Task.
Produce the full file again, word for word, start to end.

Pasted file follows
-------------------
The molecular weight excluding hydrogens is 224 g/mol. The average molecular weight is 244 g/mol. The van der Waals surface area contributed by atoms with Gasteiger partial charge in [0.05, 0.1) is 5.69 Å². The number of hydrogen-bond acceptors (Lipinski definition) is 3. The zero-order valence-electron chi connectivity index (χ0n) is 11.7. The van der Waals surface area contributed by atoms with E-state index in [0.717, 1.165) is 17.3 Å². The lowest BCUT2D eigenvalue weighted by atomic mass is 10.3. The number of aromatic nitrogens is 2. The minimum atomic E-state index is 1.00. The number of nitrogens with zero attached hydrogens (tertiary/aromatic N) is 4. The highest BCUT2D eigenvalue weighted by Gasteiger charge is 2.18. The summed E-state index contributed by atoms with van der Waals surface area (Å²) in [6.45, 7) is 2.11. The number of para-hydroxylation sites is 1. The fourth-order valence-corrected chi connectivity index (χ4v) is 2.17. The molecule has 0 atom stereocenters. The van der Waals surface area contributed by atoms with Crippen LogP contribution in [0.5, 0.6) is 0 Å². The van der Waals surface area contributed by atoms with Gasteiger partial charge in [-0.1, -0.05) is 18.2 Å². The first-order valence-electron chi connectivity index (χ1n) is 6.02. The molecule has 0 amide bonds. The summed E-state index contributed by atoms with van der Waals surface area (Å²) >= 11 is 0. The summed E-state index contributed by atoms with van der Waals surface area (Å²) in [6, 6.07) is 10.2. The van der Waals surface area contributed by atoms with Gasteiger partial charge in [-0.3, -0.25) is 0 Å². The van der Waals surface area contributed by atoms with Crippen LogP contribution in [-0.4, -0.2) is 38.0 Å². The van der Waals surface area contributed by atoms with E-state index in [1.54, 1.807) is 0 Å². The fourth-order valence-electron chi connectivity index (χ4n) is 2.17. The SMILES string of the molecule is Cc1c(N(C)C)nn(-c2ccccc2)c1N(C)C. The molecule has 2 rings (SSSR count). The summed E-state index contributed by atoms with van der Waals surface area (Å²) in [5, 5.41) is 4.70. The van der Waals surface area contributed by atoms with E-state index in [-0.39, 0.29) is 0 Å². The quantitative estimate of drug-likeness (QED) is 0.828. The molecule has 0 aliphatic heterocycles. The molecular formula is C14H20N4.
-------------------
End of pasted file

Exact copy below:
The molecular weight excluding hydrogens is 224 g/mol. The average molecular weight is 244 g/mol. The van der Waals surface area contributed by atoms with Gasteiger partial charge in [0.05, 0.1) is 5.69 Å². The number of hydrogen-bond acceptors (Lipinski definition) is 3. The zero-order valence-electron chi connectivity index (χ0n) is 11.7. The van der Waals surface area contributed by atoms with E-state index in [0.717, 1.165) is 17.3 Å². The lowest BCUT2D eigenvalue weighted by atomic mass is 10.3. The number of aromatic nitrogens is 2. The minimum atomic E-state index is 1.00. The number of nitrogens with zero attached hydrogens (tertiary/aromatic N) is 4. The highest BCUT2D eigenvalue weighted by Gasteiger charge is 2.18. The summed E-state index contributed by atoms with van der Waals surface area (Å²) in [6.45, 7) is 2.11. The number of para-hydroxylation sites is 1. The fourth-order valence-corrected chi connectivity index (χ4v) is 2.17. The molecule has 0 atom stereocenters. The van der Waals surface area contributed by atoms with Crippen LogP contribution in [0.5, 0.6) is 0 Å². The van der Waals surface area contributed by atoms with Gasteiger partial charge in [-0.1, -0.05) is 18.2 Å². The first-order valence-electron chi connectivity index (χ1n) is 6.02. The molecule has 0 amide bonds. The summed E-state index contributed by atoms with van der Waals surface area (Å²) >= 11 is 0. The summed E-state index contributed by atoms with van der Waals surface area (Å²) in [6, 6.07) is 10.2. The van der Waals surface area contributed by atoms with Gasteiger partial charge in [-0.3, -0.25) is 0 Å². The van der Waals surface area contributed by atoms with Crippen LogP contribution in [-0.4, -0.2) is 38.0 Å². The van der Waals surface area contributed by atoms with E-state index in [1.54, 1.807) is 0 Å². The fourth-order valence-electron chi connectivity index (χ4n) is 2.17. The SMILES string of the molecule is Cc1c(N(C)C)nn(-c2ccccc2)c1N(C)C. The molecule has 2 rings (SSSR count). The summed E-state index contributed by atoms with van der Waals surface area (Å²) in [5, 5.41) is 4.70. The van der Waals surface area contributed by atoms with E-state index in [-0.39, 0.29) is 0 Å². The quantitative estimate of drug-likeness (QED) is 0.828. The molecule has 0 aliphatic heterocycles. The molecular formula is C14H20N4.